Tomorrow is a very special day that occurs once every four years: Leap Day! Now, we all know that it’s added to correct for the fact that one cycle of the Earth around the Sun isn’t actually 365 days long, but where did it come from, and how is it observed around the world?
As far back as the Ancient Egyptians, there have been alterations to the calendar to adjust it to match up with the solar or lunar cycle—but it wasn’t until Julius Caesar intervened that the Leap Day, as we know it, came into being.
The Ancient Egyptian calendar was lunar, which meant that months began the morning after a waning crescent moon could no longer be seen. An intercalary (extra) ‘month’ of five days was added every two or three years to make sure that a certain rising of the star Sirius still happened in the right month and season. However, because there was no Leap Day, the calendar slowly cycled out of sync relative to the solar year and an attempt to add a Leap Day in 238 BCE was unsuccessful.
However, Caesar decided to change this in 46 BCE. After having spent some time in Egypt, he understood that they had this ‘wandering’ calendar and called in Greek astronomers and mathematicians to fix it. This was how the Julian calendar of 365 days, with an extra day every four years, was born. (Plus, the name of the month of July!)
This was then updated in 1582, with the introduction of the Gregorian—or Common Era—calendar. Adding one day every four years didn’t account for around eleven minutes’ worth of drift, so Pope Gregory XIII altered when leap days occurred, slightly, to correct the drift of Easter further and further away from the March equinox.
The new rule was that leap days would be added every four years, except for century years that were not divisible by 400 (so, for example, the year 2000 was a leap year, but 1900 was not). This accounted for a lot of the movement of the calendar and kept Easter to within a fixed period. The Common Era calendar was first mainly used by Catholic countries, but now is used by most non-Western countries too for civil purposes.
Still, there are calendars that exist which have to find other ways to account for these differences in the lunar and solar cycles. In the Chinese traditional calendar, they have a 13-month year approximately once every three years, adding their leap month at the end of the year. The Hebrew calendar adds seven leap months (one per year) in every 19-year cycle. The traditional Islamic Hijri calendar is detached from equinoxes and solstices so doesn’t match up to a standard calendar, but the Solar Hijri, used in Iran and Afghanistan, adds an extra day to its final month in a leap year, to try and keep it in line.
What is Leap Day called around the world?
So, why do we call it Leap Day?
Well, in English, it’s because the addition of the 29th February makes all the days after it ‘leap’ over the days they should have been—for example, tomorrow is Saturday 29th February, so 1st March will have ‘leapt’ over where it should have been, Saturday, and be on a Sunday instead.
In Spanish, it is called día intercalar, which means ‘inserted day.’ French and Italian are similar: jour bissextile and giorno bisestile. Both derive from the Latin for leap year, bissextilis annus—bissextus was called this because in a leap year, the 6th (sext) day before the Calend of March (24th Feb) appeared twice (bi) every leap year.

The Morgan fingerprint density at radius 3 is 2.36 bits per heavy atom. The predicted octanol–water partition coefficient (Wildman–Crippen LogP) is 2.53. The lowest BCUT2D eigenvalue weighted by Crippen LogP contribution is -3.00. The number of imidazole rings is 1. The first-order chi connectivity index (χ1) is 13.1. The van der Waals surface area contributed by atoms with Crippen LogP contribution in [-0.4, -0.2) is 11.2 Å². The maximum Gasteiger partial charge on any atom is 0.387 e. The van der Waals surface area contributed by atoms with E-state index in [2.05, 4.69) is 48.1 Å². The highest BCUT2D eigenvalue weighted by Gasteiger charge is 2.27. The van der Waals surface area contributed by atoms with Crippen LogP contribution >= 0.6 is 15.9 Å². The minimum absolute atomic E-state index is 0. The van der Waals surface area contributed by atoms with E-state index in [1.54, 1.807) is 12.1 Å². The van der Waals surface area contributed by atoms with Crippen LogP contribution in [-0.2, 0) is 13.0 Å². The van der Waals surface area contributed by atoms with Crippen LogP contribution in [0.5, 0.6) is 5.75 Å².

Germans call this day der Schalttag, where Schalt means switch or switch over. In Japanese, it is 閏日 (urūbi); the first character means ‘leap’ or ‘intercalary’ and the second means day, so, much like the Spanish. Greek is similar too, with ημέρα άλμα (iméra álma). This is ‘day’ plus ‘leap, jump or bound.’
What are some Leap Day traditions?
The most famous one comes from 5th century Ireland. St Bridget asked St Patrick to allow women to propose because single women were complaining that their intended husbands were too shy to ask them. He said he would allow this to happen every leap year—and so St Bridget proposed to him then and there!
St Patrick turned St Bridget down, sadly, but offered her a kiss and a silk gown, therefore kickstarting an Irish tradition: any man who refuses a woman’s Leap Day proposal must give the woman a silk gown.
It seems unlikely this truly happened, but it is a fun story and the tradition has stuck, spreading from Ireland to Scotland, England and Wales.
In Greece, however, it is bad luck to get married on Leap Day—the same is true of Ukraine. For the Greeks, it is because February was the month of the dead for Romans, so adding another day to that month just added to the woe. The tradition was passed on when the Romans conquered Greece and still lives on to some extent to this day.
However, Finland has a similar tradition to the UK and Ireland, so no bad luck there!
A more recent tradition—and it is likely to have as much basis in reality as the story of St Bridget and St Patrick’s meeting—is that of Leap Day William. The American TV series, 30 Rock, came up with the idea of a Leap Day holiday, a little like Halloween or Christmas, with a mythical figure to accompany it.
Leap Day Wiliam is a Santa Claus-like mascot; he’s a gilled creature who lives in the Mariana Trench and trades candy for children’s tears. He wears blue and yellow and if you see anyone not wearing those colours on Leap Day, you are entitled to shout, “Poke your eyes, pull your hair, you forgot what clothes to wear,” and poke and pull.
Maybe not the tradition we want to emulate—but there are people, especially in New York (where the show is set) who have started wearing blue and yellow on Leap Day—so it’s clearly a fun one for them!
Regardless of why we have it, and what the traditions are, the fact is that we have an extra day this year. What are you planning to do with yours?